In an earnest drive to enhance material supportability on the shop floors across the Air Force Sustainment Center, Defense Logistics Agency Aviation and DLA Troop Support are teaming with AFSC to improve already successful bench stock management.
As part of a move to streamline bench stock items, increase accountability and ensure sustainability, the three air logistics complexes have set forth new criteria to be implemented in a Generation III Industrial Product-Support Vendor contract. The move will also replace current open bins with automated vending machines called AutoCribs, to help control material issuance, accountability and enhanced demand planning.
Due to the new AFSC Bench Stock Criteria, there will be a reduction of materials, or national stock numbers, on the contract, resulting in the downsizing of 80,000 NSNs to 45,000 NSNs — a nearly 40 percent reduction.
These reductions support AFSC’s plan to return to the true definition of bench stock and ensure financial stewardship of taxpayer dollars. Currently, there are 860 bench stock locations in 121 buildings throughout the ALCs, for a total of 211,000 bins.
While there are reductions of items on the Generation III contract, there will not be any loss of supportability for the maintainers that need the material to make airpower.
“DLA is committed to ensuring support of all NSNs, regardless of the means by which they are sourced,” said Col. Rod Bloker, DLA Aviation at Warner Robins commander.
In addition to the new contract, AFSC is also taking advantage of technology by rolling out new AutoCrib machines. Two of these machines are currently in use here, in the C-130 Ramp Shop and C-5 Ramp Shop.
The next location slated for several AutoCribs will be the building where F-15 programmed depot maintenance occurs. The number of AutoCrib machines in use will increase over the five-year base period of the contract.
To use the new Common Access Card-enabled automated machines — which contain nuts, bolts, rivets and washers — you can easily search for material based on item information and a photo is shown on a computer screen. Once a part is selected, within seconds the machine automatically moves the item needed into position and a small door slides open, corresponding to that part number, and a bin is removed.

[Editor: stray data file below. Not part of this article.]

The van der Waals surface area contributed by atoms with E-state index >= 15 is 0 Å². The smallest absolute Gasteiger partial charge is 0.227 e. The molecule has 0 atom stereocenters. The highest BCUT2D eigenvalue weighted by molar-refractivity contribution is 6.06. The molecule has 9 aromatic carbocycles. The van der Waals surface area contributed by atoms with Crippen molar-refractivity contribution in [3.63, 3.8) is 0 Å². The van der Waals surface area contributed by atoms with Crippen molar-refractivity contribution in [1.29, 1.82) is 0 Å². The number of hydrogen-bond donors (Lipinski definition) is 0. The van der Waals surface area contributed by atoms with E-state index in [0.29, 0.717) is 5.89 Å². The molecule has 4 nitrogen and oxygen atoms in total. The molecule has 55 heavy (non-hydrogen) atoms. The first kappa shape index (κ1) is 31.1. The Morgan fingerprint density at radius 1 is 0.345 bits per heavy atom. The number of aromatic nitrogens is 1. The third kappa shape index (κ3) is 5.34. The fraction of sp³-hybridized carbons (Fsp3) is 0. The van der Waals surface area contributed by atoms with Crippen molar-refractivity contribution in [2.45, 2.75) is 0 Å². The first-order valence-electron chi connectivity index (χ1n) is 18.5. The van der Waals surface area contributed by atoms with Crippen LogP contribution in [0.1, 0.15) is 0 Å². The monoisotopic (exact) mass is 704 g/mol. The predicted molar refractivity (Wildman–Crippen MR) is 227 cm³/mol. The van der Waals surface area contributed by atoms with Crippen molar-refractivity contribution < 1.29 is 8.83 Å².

Each machine can hold 500, 1,000 or 2,000 items depending on the AutoCrib model.
An added benefit is the use of a scale which can weigh the amount of material left over, showing on screen the number of items that were removed.
“This system will give better control and accountability of what we have and what we’re using,” said Chris Arnold, Warner Robins ALC Business Office maintenance analyst. “It will also drive demand data whereas before we really didn’t have that. It will secure material so we have better control of how items are checked out, and at the end of the day will also help drive quality.”
AutoCrib software keeps track of inventory and a history of what users have checked out, and as it nears empty, it will give notice to the contractor that a particular item needs to be refilled.
The new way of doing things will affect how mechanics check out parts, indicating a shift in culture.
Currently, the open bin system allows you to open a tip-out bin, grab what you need, then put back what isn’t used. With the new machines, there’s also potential for the creation of direct line accounting, a level of fidelity never before seen when it comes to bench stock.
The Generation III contract is a 10-year Performance-Based Logistics contract with incentives and disincentives, in order to better conserve taxpayer money, enhance maintenance support and increase contract accountability.
“DLA will award a contract that ensures all Air Force requirements are met,” said Joseph Jinks, DLA Aviation at Warner Robins IPV & Priority Cell Branch chief.
Ultimately, the Generation III contract will better support production by grading the contractor on a 99.5 percent first pass acceptance rate for maintenance professionals on the floor. That means when a part is needed, 99.5 percent of the time it will be available for use. When it’s not, a financial penalty will be levied to the contract provider.
The former Generation II contract was originally awarded in 2006. As transition to the new contract occurs over the next year.